22. Yeasayer, "O.N.E."
Total Points: 52
What happens when one of Brooklyn's brightest bands decides: "Screw this, let's make a pop record?" "O.N.E.," of course. A sumptuous, supple and sublimely silly tune — on an album, Odd Blood, that's full of them — "O.N.E." worms along on undulating synth lines, funky fretwork and a downright sexxxy falsetto yelp, and somewhere along the way, it also manages to transform itself into the picture-perfect pop song, for the 22nd century and beyond. All of which is a rather bookish way of saying Britney, Katy and Gaga wish they could pull something like this off.
21. Robyn, "Hang With Me"
Total Points: 54
Robyn's best songs are always her most bittersweet, and "Hang With Me" is no exception. A rather fragile, heartbreaking exploration of those first tentative steps into (or out of) love, it's also a starry, synthy super-ballad, an electro-pop wonder that just keeps chiming along until the chorus hits, the joy overloads and everything is right with the world. Robyn cautions us not to fall "recklessly, headlessly" in love with her, but when she makes songs as good as "Hang With Me," it's sort of difficult not to.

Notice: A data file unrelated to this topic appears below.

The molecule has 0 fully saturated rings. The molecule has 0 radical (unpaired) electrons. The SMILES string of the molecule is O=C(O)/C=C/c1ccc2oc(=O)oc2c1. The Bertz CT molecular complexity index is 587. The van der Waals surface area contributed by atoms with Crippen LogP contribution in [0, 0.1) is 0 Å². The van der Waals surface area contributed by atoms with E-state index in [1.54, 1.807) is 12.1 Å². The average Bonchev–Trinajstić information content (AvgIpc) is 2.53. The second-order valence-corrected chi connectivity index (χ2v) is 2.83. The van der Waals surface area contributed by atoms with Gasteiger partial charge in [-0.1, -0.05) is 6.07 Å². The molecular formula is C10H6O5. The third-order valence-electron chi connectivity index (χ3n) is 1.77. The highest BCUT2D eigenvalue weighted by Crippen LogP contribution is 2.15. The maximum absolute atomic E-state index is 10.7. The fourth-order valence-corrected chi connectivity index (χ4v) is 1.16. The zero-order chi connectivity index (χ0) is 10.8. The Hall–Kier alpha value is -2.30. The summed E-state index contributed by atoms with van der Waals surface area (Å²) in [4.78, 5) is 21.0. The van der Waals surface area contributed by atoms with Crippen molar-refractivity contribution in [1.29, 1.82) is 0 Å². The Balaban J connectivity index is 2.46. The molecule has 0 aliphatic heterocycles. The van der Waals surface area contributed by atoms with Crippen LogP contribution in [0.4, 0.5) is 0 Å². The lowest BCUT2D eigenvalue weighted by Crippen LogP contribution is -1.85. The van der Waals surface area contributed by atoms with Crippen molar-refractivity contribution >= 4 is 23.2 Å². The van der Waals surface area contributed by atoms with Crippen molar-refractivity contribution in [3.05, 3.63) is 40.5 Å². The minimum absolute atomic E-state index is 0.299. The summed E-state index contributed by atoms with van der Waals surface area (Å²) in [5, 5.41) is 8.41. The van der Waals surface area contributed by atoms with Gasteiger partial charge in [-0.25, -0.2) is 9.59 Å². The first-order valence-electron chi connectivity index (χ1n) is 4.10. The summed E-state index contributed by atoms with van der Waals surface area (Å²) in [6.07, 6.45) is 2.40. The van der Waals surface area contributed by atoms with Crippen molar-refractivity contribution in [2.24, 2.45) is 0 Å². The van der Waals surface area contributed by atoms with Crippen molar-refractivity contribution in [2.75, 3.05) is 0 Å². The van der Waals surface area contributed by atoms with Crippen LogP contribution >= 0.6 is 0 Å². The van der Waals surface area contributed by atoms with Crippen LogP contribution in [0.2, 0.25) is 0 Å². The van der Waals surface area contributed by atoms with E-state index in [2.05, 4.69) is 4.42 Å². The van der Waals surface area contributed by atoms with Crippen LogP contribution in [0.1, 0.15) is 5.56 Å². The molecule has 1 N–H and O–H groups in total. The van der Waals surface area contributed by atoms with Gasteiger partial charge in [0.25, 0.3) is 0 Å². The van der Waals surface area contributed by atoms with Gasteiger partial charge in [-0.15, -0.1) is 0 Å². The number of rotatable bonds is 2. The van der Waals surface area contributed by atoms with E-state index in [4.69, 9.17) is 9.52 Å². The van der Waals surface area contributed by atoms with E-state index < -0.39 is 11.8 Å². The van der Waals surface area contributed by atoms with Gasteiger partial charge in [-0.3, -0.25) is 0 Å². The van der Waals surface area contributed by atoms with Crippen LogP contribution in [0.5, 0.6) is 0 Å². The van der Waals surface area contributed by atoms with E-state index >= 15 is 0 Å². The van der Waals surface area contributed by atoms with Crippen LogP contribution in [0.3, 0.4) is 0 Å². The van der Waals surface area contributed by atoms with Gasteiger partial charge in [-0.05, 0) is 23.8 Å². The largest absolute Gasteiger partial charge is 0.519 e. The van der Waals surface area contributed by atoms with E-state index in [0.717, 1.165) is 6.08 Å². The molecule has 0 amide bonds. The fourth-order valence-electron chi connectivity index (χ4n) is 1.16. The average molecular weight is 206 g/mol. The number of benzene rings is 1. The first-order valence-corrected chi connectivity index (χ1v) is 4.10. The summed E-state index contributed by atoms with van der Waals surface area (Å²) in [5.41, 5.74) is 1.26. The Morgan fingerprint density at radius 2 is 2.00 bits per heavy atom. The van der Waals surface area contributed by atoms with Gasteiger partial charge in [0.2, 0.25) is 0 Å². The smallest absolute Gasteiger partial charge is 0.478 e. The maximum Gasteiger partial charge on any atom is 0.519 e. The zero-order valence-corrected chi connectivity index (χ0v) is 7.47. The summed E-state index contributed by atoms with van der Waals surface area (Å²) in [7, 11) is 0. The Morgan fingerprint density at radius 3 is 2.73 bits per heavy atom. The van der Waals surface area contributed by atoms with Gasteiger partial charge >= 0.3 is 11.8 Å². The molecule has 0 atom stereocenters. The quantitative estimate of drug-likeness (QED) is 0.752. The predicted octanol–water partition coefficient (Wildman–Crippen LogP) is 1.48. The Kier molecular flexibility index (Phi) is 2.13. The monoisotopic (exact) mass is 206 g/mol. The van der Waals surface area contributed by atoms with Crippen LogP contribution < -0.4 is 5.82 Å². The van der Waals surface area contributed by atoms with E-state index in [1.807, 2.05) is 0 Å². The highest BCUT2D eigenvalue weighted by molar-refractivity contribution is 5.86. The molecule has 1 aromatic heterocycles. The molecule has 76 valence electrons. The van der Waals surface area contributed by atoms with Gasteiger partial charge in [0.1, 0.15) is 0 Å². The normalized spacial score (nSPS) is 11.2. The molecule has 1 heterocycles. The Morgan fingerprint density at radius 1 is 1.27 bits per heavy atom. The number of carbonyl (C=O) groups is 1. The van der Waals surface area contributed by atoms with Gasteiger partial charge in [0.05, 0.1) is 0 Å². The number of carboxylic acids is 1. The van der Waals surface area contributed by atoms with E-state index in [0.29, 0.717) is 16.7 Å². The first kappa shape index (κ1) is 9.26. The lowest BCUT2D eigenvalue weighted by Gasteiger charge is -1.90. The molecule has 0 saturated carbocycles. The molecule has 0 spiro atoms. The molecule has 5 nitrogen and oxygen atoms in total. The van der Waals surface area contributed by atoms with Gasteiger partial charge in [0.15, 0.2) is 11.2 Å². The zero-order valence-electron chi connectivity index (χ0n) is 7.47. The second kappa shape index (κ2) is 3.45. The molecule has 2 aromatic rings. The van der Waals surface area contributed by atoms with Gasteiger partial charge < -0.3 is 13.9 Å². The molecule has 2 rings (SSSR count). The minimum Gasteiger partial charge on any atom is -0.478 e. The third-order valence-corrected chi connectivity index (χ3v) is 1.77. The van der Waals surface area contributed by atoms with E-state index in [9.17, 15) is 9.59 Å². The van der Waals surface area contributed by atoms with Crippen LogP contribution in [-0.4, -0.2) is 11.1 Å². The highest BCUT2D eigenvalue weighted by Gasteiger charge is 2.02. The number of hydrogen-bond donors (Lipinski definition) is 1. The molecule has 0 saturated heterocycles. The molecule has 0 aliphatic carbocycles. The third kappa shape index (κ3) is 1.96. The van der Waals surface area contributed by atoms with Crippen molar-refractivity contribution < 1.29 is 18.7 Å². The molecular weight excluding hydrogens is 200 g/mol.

20. The National, "Bloodbuzz Ohio"
Total Points: 59
White-collar angst from blue-collar barflies, "Bloodbuzz" is the sound of all that is terrifying and unyielding in adulthood, a weary warbler practically bowed under with the unspoken regrets of anyone who's ever been up against the wall or in too deep. Matt Berninger is at his boozy, woozy best, mumbling the year's most perfectly crushing line — "I still owe money to the money I owe" — while the guitars fret beneath him and the water continues to rise. There's no stopping the inevitable, after all.
19. Alicia Keys, "Un-Thinkable (I'm Ready)"
Total Points: 60